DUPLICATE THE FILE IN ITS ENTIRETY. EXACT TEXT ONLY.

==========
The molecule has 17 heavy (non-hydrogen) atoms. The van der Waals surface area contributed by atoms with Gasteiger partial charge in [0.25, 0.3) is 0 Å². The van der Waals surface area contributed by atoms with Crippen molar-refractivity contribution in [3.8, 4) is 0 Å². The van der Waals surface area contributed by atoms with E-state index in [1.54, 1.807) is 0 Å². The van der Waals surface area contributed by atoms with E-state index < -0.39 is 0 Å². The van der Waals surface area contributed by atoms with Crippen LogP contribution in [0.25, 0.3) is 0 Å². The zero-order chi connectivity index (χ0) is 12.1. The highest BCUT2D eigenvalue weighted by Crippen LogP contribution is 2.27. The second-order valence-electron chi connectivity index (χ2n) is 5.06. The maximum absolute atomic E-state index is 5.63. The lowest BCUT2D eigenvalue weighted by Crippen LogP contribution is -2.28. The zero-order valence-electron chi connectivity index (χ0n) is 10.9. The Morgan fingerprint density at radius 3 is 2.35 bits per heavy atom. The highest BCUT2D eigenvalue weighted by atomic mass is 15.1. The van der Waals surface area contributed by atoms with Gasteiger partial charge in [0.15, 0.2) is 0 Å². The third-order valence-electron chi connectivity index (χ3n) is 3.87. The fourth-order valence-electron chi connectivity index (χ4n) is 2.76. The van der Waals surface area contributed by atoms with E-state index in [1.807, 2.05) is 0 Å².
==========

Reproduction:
The molecule has 17 heavy (non-hydrogen) atoms. The van der Waals surface area contributed by atoms with Gasteiger partial charge in [0.25, 0.3) is 0 Å². The van der Waals surface area contributed by atoms with Crippen molar-refractivity contribution in [3.8, 4) is 0 Å². The van der Waals surface area contributed by atoms with E-state index in [1.54, 1.807) is 0 Å². The van der Waals surface area contributed by atoms with E-state index < -0.39 is 0 Å². The van der Waals surface area contributed by atoms with Crippen LogP contribution in [0.25, 0.3) is 0 Å². The zero-order chi connectivity index (χ0) is 12.1. The highest BCUT2D eigenvalue weighted by Crippen LogP contribution is 2.27. The second-order valence-electron chi connectivity index (χ2n) is 5.06. The maximum absolute atomic E-state index is 5.63. The lowest BCUT2D eigenvalue weighted by Crippen LogP contribution is -2.28. The zero-order valence-electron chi connectivity index (χ0n) is 10.9. The Morgan fingerprint density at radius 3 is 2.35 bits per heavy atom. The highest BCUT2D eigenvalue weighted by atomic mass is 15.1. The van der Waals surface area contributed by atoms with Gasteiger partial charge in [0.15, 0.2) is 0 Å². The third-order valence-electron chi connectivity index (χ3n) is 3.87. The fourth-order valence-electron chi connectivity index (χ4n) is 2.76. The van der Waals surface area contributed by atoms with E-state index in [1.807, 2.05) is 0 Å².